Orders of the Day — Supply: MR. John Dugdale's Statement (8 Mar 1948)

Mr John Dugdale: ...must select a distance at which the ship, and more particularly the crew, can continue to operate with some degree of efficiency and ensure that both can survive the air blast, under-water shock, radioactivity and heat resulting from the bomb at that particular distance. The question of the protection of the crew against the heat and radioactive effects is particularly important. There...

Orders of the Day — Civil Defence (22 Mar 1948)

Sir John Anderson: should be possible to determine at what stage after an explosion it would be safe to allow people to come out into the open. In that connection it must be remembered that while the dispersal of radioactive material might be very widespread after an explosion, a great deal of the activity would die away after a comparatively short time. The activity is inversely proportionate to the...

Business of the House (13 May 1948)

Mr Herbert Morrison: ...of the Nurseries and Child Minders Regulation Bill—[Laughter.] It is a curious thing how by accident Parliament sometimes becomes a thoroughly logical institution. Also, Second Reading of the Radioactive Substances Bill [Lords], and Committee stage of the necessary Money Resolutions. If there is time, we shall also take the Report and Third Reading of the Law Reform (Personal Injuries)...

Atomic Energy (International Control) (14 May 1948)

Captain Albert Blackburn: ...render 400,000 more homeless. But that is not all. The ghost of the atomic bomb is far more deadly than the atomic bomb itself. Having dropped the atomic bomb in such as way as to distribute the radioactivity, the position is that for months one cannot go anywhere near the place where the radioactivity has been left. If anybody wanted to attack this country they would have only to drop...

Oral Answers to Questions — Radioactive Materials (Advisory Committee) (24 Jun 1948)

Oral Answers to Questions — Radioactive Materials (Advisory Committee)

Orders of the Day — Royal Assent (30 Jun 1948)

Mr. SPEAKER reported the Royal Assent to:1. Animals Act, 1948.2. House of Commons Members Fund Act, 19483. Radioactive Substances Act, 1948.4. Companies Act, 1948.5. Industrial Assurance and Friendly Societies Act, 1948.6. Education (Miscellaneous Provisions) Act, 19487. Law Reform (Personal Injuries) Act, 1948.8. National Insurance (Industrial Injuries) Act, 1948.9. Children Act, 1948.10....

Orders of the Day — King's Speech: Debate on the Address (28 Oct 1948)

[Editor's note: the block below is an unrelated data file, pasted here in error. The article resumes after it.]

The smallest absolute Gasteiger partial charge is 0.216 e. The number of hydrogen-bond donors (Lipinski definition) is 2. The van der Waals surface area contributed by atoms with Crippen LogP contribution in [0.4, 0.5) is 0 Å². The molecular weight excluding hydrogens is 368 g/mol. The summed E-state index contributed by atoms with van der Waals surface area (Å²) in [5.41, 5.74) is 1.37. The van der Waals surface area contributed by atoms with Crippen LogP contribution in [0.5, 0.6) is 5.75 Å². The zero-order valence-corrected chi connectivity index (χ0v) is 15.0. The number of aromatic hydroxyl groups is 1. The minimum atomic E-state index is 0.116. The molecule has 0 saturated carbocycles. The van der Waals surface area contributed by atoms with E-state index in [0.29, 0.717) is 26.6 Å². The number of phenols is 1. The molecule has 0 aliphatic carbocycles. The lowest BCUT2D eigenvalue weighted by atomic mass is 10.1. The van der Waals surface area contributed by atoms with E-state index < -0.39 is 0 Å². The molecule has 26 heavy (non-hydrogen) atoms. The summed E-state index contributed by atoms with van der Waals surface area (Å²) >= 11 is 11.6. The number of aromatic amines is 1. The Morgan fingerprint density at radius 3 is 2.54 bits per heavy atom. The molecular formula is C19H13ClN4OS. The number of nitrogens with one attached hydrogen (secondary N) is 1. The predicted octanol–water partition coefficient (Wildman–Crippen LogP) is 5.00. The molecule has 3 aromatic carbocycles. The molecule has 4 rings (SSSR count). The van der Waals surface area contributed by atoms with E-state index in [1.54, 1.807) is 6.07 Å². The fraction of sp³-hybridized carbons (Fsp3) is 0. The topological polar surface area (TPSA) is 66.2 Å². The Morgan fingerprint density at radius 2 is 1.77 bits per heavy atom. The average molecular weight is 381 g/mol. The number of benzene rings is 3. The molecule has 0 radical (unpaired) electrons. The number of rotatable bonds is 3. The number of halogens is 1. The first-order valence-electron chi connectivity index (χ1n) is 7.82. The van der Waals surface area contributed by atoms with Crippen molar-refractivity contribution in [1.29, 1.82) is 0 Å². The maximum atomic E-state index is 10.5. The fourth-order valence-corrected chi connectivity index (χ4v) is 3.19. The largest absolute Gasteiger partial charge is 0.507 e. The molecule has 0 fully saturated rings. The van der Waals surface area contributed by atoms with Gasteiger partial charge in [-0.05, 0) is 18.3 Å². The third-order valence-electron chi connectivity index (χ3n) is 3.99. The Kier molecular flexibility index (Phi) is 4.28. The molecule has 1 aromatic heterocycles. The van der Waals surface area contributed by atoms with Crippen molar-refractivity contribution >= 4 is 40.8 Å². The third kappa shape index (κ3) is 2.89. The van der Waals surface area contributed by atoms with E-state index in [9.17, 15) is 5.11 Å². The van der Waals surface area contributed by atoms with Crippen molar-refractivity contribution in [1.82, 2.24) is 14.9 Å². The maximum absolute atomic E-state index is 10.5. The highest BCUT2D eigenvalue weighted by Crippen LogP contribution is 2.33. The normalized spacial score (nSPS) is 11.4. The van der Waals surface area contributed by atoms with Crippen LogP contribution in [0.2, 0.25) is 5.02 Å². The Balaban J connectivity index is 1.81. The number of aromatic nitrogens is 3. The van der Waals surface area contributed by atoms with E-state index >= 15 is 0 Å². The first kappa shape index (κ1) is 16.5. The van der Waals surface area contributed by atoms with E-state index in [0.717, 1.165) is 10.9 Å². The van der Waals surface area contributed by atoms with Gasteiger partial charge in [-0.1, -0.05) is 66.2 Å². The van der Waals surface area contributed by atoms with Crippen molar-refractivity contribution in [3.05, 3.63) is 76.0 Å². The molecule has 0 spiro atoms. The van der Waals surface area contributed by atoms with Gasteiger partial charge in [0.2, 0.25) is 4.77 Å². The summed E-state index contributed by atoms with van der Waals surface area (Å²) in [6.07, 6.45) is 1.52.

Major Geoffrey Bing: thought by other scientists to be a rather exaggerated figure. They point out—I think possibly rightly, although I am not an expert on these matters—that this would have to be done by using radioactive poisons as well as atomic bombs, and that radioactive poisons, from their very nature, are inclined to attack and affect older people and children more than they attack the men of...

Orders of the Day — Wireless Telegraphy Bill: Clause 10. — (Regulations as to radiation of electro-magnetic energy, etc.) (25 Jan 1949)

Mr Hartley Shawcross: ...we wondered, as the hon. Member has wondered, whether it would be possible to transpose into this Bill the machinery—which is in fact the machinery in his Amendment—which was embodied in the Radioactive Substances Act. After giving the matter that careful consideration, we came to the conclusion that it was impracticable and undesirable to take that course, and I hope I shall be able...

Orders of the Day — Air-Raid Shelters (Demolition) (28 Oct 1949)

Wing Commander Ernest Millington: ...of bombing we were delivering ourselves—bombs of 12,000 and 20,000 lb. weight. Surely it is a little naive of the Under-Secretary to suggest that a brick wall is any protection at all against radioactive rays of an atomic explosion. There is some protection, but none of the materials which go to make up the air-raid shelters which we are discussing today in fact provide any protection...

Oral Answers to Questions — Ministry of Supply: Atomic Energy (Research) (3 Jul 1950)

Mr George Strauss: ...power reactors is now being prepared. Until some experience has been gained in the operation of such experimental reactors, it would be premature to estimate their prospects. Deliveries of radioactive isotopes from Harwell for medical, scientific and industrial use are meeting all home and export demands.